France: Three Months After the New Government Took Office

“No to Permanent Austerity. Reject the Budgetary Pact – Open Up the Debate in Europe!” Large Demonstration on September

Three months after inauguration the new government and its policies are in the centre of big social and political conflicts.
Instead of the announcement by the presidential candidate to change the course of the EU, the unconditional ratification of the European Fiscal Compact* has been put on the agenda. And instead of the promise no longer to tolerate inacceptable layoff-plans these plans are implemented in ever more core areas of the French economy. The first positive measures for more social justice are increasingly losing their efficiency due to tighter austerity policies. The president, the government as well as the Socialist Party do not show any intention to stand up to the neoliberal maxims of the ruling elites. No more talk about “le changement – c’est maintenant” (“The change – it is now!”). In cooperation with the European neoliberal elites, employers’ associations and the political Right exploit this situation, in order to expand their offensive and also to bring down the government.

More concretely, the autumn after the ratification is characterised by an intensified pressure on the budget as well as a so-called “competitiveness-shock” (with wages and social security benefits dropping so that the margins of entrepreneurs and stockholders will rise) and a “historical compromise” in negotiations between employers and employees in order to achieve a maximum of flexibility in labour relations. And all this in spite of the economy heading for recession.

In French society the vehemence of the concrete consequences of the crisis is being felt ever more keenly. A growing number of economists are speaking out their criticism in public and even Christine Lagarde and the IMF cannot cover up the failure of their strategy any longer.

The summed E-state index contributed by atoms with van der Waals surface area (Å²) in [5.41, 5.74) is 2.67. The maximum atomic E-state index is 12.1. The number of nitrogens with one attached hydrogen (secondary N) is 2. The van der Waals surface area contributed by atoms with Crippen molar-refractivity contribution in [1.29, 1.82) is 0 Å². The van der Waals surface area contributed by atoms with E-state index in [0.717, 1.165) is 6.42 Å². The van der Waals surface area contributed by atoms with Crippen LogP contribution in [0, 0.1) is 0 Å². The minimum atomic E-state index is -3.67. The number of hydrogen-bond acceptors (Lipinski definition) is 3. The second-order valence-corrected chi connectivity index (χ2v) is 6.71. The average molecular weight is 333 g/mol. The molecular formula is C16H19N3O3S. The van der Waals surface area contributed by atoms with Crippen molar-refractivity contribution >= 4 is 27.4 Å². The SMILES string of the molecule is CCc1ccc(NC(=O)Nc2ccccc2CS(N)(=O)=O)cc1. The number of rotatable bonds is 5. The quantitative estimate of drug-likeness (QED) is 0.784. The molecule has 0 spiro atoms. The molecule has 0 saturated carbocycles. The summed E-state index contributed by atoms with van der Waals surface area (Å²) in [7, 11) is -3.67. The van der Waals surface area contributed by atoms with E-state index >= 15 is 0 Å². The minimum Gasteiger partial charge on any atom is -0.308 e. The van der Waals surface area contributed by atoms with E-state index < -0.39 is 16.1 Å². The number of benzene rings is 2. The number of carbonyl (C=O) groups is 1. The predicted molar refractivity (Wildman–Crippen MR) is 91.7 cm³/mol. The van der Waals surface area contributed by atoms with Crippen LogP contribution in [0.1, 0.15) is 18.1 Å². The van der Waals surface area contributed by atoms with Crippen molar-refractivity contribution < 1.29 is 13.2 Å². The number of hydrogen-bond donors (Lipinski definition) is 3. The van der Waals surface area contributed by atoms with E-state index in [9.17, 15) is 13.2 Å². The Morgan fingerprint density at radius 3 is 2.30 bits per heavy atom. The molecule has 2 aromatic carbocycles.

Three months after the government took office people are aware of the necessity of resolutely fighting social and political struggles. Already on 30 September a broad coalition (consisting of 60 organisations of the political Left, of trade unions and movements) could mobilise 80,000 participants for a demonstration in Paris demanding the non-ratification of the Fiscal Compact. Another demonstration organised by the CGT (Confédération générale du travail) at the beginning of October reveals mobilisation potential against the layoff-plans.

The ratification could not be prevented, but a big step was made towards the de-legitimisation of the EU-treaty which is to shape the future budgetary policy of the EU, thus a first stone being set in future conflicts over the budget. Beyond that, the urgency of a reorientation of the EU was again put on the table. In both the parliament and the senate, the fronts have hardened: in both houses altogether 90 parliamentarians of the left hemisphere have refused their consent to the Fiscal Compact (77 have opposed, others have abstained from voting or not taken part). Besides the Front de Gauche which had been positioned in opposition to the Fiscal Compact right from the beginning, also Europe Ecologie – Les Verts (Greens) positioned themselves against the Compact in spite of them being members of the government. And also some representatives belonging to the Socialist Party vetoed the party line.

In confronting European austerity policies the national unity of action is to be deepened and expanded and the local collectives (a tradition since the EU-referendum in 2005) mobilised to contribute to a joint struggle for an ever more urgent reorientation of the EU. The presence of a politically widely supported delegation in Florence as well as the readiness to actively support a joint strike in several European countries are the next plans of the coalition.

* Fiscal Compact /Treaty on Stability, Coordination and Governance in the Economic and Monetary Union (TSCG)